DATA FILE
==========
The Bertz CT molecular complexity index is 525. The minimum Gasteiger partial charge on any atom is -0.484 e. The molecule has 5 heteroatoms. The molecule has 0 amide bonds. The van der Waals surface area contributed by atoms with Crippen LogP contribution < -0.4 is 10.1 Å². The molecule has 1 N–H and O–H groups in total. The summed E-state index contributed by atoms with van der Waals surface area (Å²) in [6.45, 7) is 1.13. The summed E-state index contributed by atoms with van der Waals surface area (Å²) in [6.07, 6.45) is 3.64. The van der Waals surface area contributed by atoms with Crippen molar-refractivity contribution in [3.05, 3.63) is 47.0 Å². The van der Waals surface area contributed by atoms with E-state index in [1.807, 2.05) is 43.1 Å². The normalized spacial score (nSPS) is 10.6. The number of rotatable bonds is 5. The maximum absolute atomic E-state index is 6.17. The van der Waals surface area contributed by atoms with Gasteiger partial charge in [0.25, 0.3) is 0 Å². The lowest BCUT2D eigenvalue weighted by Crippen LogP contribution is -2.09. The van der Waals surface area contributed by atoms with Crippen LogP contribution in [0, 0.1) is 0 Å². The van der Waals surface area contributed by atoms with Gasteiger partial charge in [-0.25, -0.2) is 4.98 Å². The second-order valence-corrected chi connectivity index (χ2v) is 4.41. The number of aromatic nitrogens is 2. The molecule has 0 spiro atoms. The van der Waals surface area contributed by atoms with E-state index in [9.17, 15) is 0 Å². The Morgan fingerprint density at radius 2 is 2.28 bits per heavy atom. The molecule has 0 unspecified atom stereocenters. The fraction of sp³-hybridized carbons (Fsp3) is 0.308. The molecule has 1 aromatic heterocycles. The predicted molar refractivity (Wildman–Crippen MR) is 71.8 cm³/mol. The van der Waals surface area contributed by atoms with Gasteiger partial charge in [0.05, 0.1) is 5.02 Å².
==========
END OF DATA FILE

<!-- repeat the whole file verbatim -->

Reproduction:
The Bertz CT molecular complexity index is 525. The minimum Gasteiger partial charge on any atom is -0.484 e. The molecule has 5 heteroatoms. The molecule has 0 amide bonds. The van der Waals surface area contributed by atoms with Crippen LogP contribution < -0.4 is 10.1 Å². The molecule has 1 N–H and O–H groups in total. The summed E-state index contributed by atoms with van der Waals surface area (Å²) in [6.45, 7) is 1.13. The summed E-state index contributed by atoms with van der Waals surface area (Å²) in [6.07, 6.45) is 3.64. The van der Waals surface area contributed by atoms with Crippen molar-refractivity contribution in [3.05, 3.63) is 47.0 Å². The van der Waals surface area contributed by atoms with E-state index in [1.807, 2.05) is 43.1 Å². The normalized spacial score (nSPS) is 10.6. The number of rotatable bonds is 5. The maximum absolute atomic E-state index is 6.17. The van der Waals surface area contributed by atoms with Gasteiger partial charge in [0.25, 0.3) is 0 Å². The lowest BCUT2D eigenvalue weighted by Crippen LogP contribution is -2.09. The van der Waals surface area contributed by atoms with Crippen LogP contribution in [0, 0.1) is 0 Å². The van der Waals surface area contributed by atoms with Gasteiger partial charge in [-0.25, -0.2) is 4.98 Å². The second-order valence-corrected chi connectivity index (χ2v) is 4.41. The number of aromatic nitrogens is 2. The molecule has 0 spiro atoms. The van der Waals surface area contributed by atoms with E-state index in [9.17, 15) is 0 Å². The Morgan fingerprint density at radius 2 is 2.28 bits per heavy atom. The molecule has 0 unspecified atom stereocenters. The fraction of sp³-hybridized carbons (Fsp3) is 0.308. The molecule has 1 aromatic heterocycles. The predicted molar refractivity (Wildman–Crippen MR) is 71.8 cm³/mol. The van der Waals surface area contributed by atoms with Gasteiger partial charge in [0.05, 0.1) is 5.02 Å².